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Managing CoreOS Clusters on AWS with CloudFormation

Personally, I find CloudFormation a somewhat annoying tool, yet I haven’t replaced it with anything else. Those json files can get so ugly and unwieldy. Alternatives exist; you can try an abstraction like troposphere or jclouds, or ditch cfn completely with something like terraform. These are interesting tools but somehow I find myself sticking with the straight-up json approach, the aws cli, and some bash scripting: the pieces are already there, they just need to be strung together. In the end it’s not that bad, and there are some tools and techniques I’ve picked up which really help out. I recently applied these to managing CoreOS clusters with CFN, and wanted to share a simplified version of the approach.

CoreOS provides a default CloudFormation template which is a great start for cluster experimentation. But scaling out, where nodes are coming and going, can be disastrous for etcd’s quorum consensus if you’re not careful. You just don’t want to remove nodes from a formed etcd cluster. CoreOS’s cluster documentation has a section on production configuration: you want a core set of nodes for running central services, with various worker nodes for specific purposes. We can elaborate this with a short-list of requirements:

You want to tag sets of instances with specific roles so you can group dependencies and isolate apps when needed. Although possible, it’s unrealistic to actually run any app on any node. More likely you want to group apps into front-facing and back-facing and treat those nodes differently. For instance, you could map the IP’s of front-facing nodes to a Route53 endpoint.

You want a cluster of heterogeneous instances for different workloads Certain apps require certain characteristics. Even though you’re running everything in docker containers, you still want to have c4’s for compute-intensive loads, r3’s for memory-intensive loads, etc. Look at your applications and map them to a system topology. You can also scale these groups of instances differently, but you want to see your entire system as a whole: not as independent, discrete parts.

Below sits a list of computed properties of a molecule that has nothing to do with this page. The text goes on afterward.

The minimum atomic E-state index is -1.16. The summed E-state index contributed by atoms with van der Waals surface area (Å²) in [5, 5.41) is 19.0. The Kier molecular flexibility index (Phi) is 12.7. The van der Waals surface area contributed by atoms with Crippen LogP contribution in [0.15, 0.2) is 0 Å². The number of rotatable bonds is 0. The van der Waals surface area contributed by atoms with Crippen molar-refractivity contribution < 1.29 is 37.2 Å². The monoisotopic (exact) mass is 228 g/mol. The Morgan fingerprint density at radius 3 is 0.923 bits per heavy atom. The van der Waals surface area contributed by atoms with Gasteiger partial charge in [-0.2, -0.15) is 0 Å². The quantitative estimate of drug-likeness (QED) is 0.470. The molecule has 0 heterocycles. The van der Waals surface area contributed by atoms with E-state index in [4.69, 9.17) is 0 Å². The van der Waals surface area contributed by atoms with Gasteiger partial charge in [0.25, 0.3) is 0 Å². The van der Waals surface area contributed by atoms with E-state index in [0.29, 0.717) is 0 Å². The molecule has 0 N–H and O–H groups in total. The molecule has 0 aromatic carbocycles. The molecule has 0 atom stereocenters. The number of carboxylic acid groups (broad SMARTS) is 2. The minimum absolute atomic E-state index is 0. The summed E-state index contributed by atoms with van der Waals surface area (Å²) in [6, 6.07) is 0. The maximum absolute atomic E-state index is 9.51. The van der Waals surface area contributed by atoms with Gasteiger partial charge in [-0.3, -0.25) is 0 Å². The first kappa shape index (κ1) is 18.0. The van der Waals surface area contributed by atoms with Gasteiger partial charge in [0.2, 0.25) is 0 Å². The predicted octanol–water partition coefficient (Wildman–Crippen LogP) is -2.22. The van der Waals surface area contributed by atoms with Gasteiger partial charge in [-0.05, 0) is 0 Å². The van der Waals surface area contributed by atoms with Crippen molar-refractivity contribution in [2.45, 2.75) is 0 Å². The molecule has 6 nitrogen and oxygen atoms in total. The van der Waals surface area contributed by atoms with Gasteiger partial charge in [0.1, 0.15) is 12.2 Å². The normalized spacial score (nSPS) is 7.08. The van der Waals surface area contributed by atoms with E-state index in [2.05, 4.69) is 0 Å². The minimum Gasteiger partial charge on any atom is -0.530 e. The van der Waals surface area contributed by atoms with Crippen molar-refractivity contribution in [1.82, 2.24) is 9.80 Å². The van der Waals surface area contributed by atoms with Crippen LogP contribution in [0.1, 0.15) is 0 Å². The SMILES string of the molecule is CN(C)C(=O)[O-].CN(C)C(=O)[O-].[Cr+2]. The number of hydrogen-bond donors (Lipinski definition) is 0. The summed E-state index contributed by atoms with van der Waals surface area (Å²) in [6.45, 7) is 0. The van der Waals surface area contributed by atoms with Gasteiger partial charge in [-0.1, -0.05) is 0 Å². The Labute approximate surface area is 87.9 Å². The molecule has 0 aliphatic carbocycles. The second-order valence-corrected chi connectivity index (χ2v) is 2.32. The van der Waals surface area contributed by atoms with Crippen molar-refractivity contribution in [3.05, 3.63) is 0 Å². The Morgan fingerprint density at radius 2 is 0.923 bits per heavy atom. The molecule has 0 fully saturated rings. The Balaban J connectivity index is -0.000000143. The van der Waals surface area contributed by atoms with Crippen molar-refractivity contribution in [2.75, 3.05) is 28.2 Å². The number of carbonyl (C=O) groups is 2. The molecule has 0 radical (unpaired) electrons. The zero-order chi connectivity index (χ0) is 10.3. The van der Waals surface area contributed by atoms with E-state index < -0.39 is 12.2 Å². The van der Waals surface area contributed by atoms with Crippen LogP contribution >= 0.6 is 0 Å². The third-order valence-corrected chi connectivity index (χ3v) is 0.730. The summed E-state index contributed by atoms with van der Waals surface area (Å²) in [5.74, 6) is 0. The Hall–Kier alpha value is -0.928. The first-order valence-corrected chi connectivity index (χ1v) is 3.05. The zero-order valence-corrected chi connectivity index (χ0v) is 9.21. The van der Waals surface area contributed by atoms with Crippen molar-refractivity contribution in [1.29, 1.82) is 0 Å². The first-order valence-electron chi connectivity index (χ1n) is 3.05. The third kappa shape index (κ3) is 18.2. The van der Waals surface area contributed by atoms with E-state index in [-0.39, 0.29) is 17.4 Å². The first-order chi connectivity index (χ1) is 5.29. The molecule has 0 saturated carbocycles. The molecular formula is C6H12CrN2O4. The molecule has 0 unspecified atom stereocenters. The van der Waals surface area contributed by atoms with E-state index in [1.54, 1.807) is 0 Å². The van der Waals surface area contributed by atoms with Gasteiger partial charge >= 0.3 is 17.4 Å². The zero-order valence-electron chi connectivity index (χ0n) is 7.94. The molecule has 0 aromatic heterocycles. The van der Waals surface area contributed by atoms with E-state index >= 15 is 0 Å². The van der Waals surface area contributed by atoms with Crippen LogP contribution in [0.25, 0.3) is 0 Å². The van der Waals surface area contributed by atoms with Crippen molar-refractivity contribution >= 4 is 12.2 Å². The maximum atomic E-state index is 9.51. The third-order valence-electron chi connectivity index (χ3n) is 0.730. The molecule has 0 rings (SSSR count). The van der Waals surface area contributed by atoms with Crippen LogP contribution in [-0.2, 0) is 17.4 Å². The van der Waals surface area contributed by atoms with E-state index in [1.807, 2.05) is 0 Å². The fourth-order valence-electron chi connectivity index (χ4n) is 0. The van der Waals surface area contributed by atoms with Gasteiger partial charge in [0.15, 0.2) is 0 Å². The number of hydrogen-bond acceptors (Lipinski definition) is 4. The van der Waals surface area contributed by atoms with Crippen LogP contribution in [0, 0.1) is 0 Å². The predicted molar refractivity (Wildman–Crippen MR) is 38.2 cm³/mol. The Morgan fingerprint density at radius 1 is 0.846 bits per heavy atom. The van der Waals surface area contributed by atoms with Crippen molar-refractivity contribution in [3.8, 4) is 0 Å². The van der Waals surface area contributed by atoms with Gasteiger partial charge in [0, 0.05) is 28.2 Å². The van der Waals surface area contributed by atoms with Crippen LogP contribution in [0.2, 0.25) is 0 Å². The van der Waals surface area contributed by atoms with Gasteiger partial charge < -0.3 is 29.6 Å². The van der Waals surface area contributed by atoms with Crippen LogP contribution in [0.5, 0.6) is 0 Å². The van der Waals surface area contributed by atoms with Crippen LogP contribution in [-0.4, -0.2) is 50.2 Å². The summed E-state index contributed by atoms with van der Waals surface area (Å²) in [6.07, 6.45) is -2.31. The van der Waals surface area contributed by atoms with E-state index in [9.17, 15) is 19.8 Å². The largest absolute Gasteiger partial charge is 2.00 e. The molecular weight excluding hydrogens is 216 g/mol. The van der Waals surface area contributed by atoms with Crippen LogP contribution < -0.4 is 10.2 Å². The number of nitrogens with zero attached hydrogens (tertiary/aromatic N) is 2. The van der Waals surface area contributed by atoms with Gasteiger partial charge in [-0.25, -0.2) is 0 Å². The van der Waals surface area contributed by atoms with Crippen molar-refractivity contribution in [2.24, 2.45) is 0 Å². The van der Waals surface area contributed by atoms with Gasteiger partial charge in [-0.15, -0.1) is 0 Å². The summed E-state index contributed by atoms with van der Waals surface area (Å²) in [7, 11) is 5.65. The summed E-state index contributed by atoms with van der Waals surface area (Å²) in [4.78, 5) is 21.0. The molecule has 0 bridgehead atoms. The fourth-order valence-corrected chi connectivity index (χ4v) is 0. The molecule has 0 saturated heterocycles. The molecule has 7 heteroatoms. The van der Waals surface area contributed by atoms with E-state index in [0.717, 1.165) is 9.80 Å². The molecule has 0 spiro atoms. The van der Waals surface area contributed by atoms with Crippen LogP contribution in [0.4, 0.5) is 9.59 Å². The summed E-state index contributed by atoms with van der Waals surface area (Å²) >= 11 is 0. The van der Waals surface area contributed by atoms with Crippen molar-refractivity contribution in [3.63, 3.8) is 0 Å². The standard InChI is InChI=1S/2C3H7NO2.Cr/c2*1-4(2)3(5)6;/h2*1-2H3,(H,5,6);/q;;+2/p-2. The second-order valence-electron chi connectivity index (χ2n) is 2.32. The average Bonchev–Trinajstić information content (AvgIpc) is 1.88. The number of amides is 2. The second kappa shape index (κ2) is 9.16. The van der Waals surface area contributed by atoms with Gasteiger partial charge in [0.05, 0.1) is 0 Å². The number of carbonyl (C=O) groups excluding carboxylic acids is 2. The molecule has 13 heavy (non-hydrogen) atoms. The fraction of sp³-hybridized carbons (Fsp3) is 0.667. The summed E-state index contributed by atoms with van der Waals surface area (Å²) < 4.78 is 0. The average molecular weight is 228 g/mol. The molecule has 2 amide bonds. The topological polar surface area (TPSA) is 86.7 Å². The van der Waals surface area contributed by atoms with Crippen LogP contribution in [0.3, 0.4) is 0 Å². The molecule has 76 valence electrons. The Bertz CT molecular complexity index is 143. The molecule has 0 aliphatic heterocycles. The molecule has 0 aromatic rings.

At some point, you’ll need to update the configuration of your instances. You want to do this surgically, without accidentally destroying your cluster. You may be one bad cfn update from relaunching an auto scaling group or misconfiguring an instance which causes a replacement. Just like normal instances you want to apply updates and reconfiguration of nodes in a sane, logical way. If you only had one cfn template for your entire cluster, it’s all or nothing. That’s not a choice we want to make.

CoreOS won’t let you forget about the underlying nodes; it just adds a little abstraction so you don’t need to deal with specific nodes as much.

I’m assuming you’re familiar with CloudFormation and the basics of a template. For our setup we’ll start with the us-east-1 hvm CoreOS template and modify it along the way. This template create a straight-up CoreOS cluster launched in an Auto Scaling Group, uses a LaunchConfig’s UserData to set some Cloud-Config settings. Like most templates you need a few parameters to launch. The non-default ones are your keypair and the etcd Discovery Url for forming the cluster. We are going to launch this stack with the CLI (who needs user interfaces?)

Let’s create a bash script,, to call our create stack (don’t forget to chmod +x). We need a DiscoveryUrl so we’ll get a new one in our script and pass it as a parameter to CFN.


DISCOVERY_URL=`curl -s -w "\n"`
#Check to make sure the above command worked, or exit